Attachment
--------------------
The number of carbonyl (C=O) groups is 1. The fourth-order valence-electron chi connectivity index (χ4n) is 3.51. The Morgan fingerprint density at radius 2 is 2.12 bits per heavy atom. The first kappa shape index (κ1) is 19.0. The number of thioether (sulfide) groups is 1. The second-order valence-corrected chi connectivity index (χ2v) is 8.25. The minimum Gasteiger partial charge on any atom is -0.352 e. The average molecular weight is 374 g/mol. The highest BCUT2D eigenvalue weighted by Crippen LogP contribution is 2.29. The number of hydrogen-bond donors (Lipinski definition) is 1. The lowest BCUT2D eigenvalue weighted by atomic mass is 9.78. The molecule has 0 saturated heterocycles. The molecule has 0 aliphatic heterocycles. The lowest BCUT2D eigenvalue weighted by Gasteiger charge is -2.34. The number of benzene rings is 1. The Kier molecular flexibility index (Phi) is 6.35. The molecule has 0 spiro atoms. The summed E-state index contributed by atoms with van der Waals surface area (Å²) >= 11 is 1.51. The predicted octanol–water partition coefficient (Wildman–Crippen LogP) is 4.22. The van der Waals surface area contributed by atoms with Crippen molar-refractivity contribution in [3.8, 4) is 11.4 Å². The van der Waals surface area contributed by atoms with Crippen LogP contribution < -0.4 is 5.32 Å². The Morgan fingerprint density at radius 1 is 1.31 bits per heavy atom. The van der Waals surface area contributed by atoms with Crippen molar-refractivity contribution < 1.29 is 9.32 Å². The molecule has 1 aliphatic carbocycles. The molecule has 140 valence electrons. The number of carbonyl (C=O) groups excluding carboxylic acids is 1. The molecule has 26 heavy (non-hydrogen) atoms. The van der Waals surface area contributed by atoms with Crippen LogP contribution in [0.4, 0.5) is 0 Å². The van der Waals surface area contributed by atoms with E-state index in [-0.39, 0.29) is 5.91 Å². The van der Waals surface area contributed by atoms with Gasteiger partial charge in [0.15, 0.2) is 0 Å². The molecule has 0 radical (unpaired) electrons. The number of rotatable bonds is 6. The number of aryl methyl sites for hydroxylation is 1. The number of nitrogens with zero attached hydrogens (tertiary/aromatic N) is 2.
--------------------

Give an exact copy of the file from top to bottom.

The number of carbonyl (C=O) groups is 1. The fourth-order valence-electron chi connectivity index (χ4n) is 3.51. The Morgan fingerprint density at radius 2 is 2.12 bits per heavy atom. The first kappa shape index (κ1) is 19.0. The number of thioether (sulfide) groups is 1. The second-order valence-corrected chi connectivity index (χ2v) is 8.25. The minimum Gasteiger partial charge on any atom is -0.352 e. The average molecular weight is 374 g/mol. The highest BCUT2D eigenvalue weighted by Crippen LogP contribution is 2.29. The number of hydrogen-bond donors (Lipinski definition) is 1. The lowest BCUT2D eigenvalue weighted by atomic mass is 9.78. The molecule has 0 saturated heterocycles. The molecule has 0 aliphatic heterocycles. The lowest BCUT2D eigenvalue weighted by Gasteiger charge is -2.34. The number of benzene rings is 1. The Kier molecular flexibility index (Phi) is 6.35. The molecule has 0 spiro atoms. The summed E-state index contributed by atoms with van der Waals surface area (Å²) >= 11 is 1.51. The predicted octanol–water partition coefficient (Wildman–Crippen LogP) is 4.22. The van der Waals surface area contributed by atoms with Crippen molar-refractivity contribution in [3.8, 4) is 11.4 Å². The van der Waals surface area contributed by atoms with Crippen LogP contribution < -0.4 is 5.32 Å². The Morgan fingerprint density at radius 1 is 1.31 bits per heavy atom. The van der Waals surface area contributed by atoms with Crippen molar-refractivity contribution < 1.29 is 9.32 Å². The molecule has 1 aliphatic carbocycles. The molecule has 140 valence electrons. The number of carbonyl (C=O) groups excluding carboxylic acids is 1. The molecule has 26 heavy (non-hydrogen) atoms. The van der Waals surface area contributed by atoms with Crippen LogP contribution in [0.4, 0.5) is 0 Å². The van der Waals surface area contributed by atoms with E-state index in [-0.39, 0.29) is 5.91 Å². The van der Waals surface area contributed by atoms with Gasteiger partial charge in [0.15, 0.2) is 0 Å². The molecule has 0 radical (unpaired) electrons. The number of rotatable bonds is 6. The number of aryl methyl sites for hydroxylation is 1. The number of nitrogens with zero attached hydrogens (tertiary/aromatic N) is 2.